The Company They Keep

This is the definitive treatment to date of the literary group known as the Inklings--that group of writers and friends who gathered around C. S. Lewis and J. R. R. Tolkien beginning in the 1920's and 30's in Oxford, England and continuing on, in some fashion, until Lewis's death in 1963.

Glyer is professor of English at Azusa Pacific University in California, having received her Ph.D. from the University of Illinois at Chicago. Therefore, as one might expect, this is an academic book reflecting the highest level of scholarship. The chapter end notes are a feast in and of themselves for every reader fascinated not only with the Inklings but every reader intrigued by the study of literary influence and how writers can positively effect one another and the world when they work together in community.
(From Will Vaus' blog)

Having purchased the book (via Amazon.com) and having it shipped to the UK from the States, I awaited it with keen anticipation. I am not disappointed. Whilst it has not really taught me anything of a major nature that I did not know about the various relationships within the Inklings, it certainly brings all the evidence of 'collaboration' into clear view. Now half-way through in my reading, I concur with Will regarding the feast at the end of each chapter. A treat, thank you Will for your recommendation. I don't think I would have discovered it without your earlier review.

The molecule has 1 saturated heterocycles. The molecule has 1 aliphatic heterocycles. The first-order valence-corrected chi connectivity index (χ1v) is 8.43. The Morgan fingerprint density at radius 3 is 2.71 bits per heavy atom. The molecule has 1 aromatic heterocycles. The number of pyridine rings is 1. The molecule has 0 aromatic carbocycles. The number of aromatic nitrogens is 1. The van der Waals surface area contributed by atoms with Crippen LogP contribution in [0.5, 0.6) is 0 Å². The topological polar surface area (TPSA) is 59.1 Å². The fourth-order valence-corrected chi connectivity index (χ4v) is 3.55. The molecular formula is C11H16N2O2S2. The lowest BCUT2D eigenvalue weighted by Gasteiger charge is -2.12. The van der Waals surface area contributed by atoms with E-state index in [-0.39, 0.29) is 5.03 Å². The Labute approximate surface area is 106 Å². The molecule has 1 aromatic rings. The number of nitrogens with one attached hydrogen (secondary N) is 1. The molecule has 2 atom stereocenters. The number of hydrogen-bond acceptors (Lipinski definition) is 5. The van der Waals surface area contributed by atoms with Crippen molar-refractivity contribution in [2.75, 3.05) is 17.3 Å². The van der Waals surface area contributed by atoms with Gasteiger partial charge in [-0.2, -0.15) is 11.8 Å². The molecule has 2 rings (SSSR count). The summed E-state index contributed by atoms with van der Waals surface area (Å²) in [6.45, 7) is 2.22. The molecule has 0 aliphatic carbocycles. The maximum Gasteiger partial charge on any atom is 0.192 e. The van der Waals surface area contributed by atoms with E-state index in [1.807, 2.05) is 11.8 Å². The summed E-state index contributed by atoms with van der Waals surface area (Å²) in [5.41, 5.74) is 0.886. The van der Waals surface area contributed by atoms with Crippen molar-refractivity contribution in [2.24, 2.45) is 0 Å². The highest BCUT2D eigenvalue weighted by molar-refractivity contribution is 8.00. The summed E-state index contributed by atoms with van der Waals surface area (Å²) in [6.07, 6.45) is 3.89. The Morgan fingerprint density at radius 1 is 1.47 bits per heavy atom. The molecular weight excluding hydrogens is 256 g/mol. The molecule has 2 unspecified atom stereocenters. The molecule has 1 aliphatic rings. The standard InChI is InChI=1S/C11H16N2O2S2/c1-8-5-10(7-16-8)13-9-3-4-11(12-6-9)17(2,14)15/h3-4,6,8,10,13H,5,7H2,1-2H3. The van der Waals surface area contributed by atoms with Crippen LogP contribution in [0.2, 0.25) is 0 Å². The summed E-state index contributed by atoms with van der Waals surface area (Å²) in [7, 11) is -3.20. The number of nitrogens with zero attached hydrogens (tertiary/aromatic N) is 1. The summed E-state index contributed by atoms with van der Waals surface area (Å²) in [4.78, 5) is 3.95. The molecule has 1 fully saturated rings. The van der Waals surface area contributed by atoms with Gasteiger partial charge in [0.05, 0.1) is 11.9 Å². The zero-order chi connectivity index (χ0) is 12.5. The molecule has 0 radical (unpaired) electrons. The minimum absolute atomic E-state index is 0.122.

2 comments:

WILL VAUS said...

I'm glad you are enjoying the book, Roger. I met Diana at the recent C. S. Lewis conference at Southeastern Baptist Theological Seminary in Wake Forest, North Carolina. Her lecture, on fictional treatments by the Inklings of each other, was easily one of the best lectures of the entire conference.

malcolm guite said...

I am also reading and enjoying this book, not only because it advances our understanding of the Inklings and how they work, or because of the excellent things squirelled away in the notes and appendices, but larkely because it is so illuminating about the art of writing itself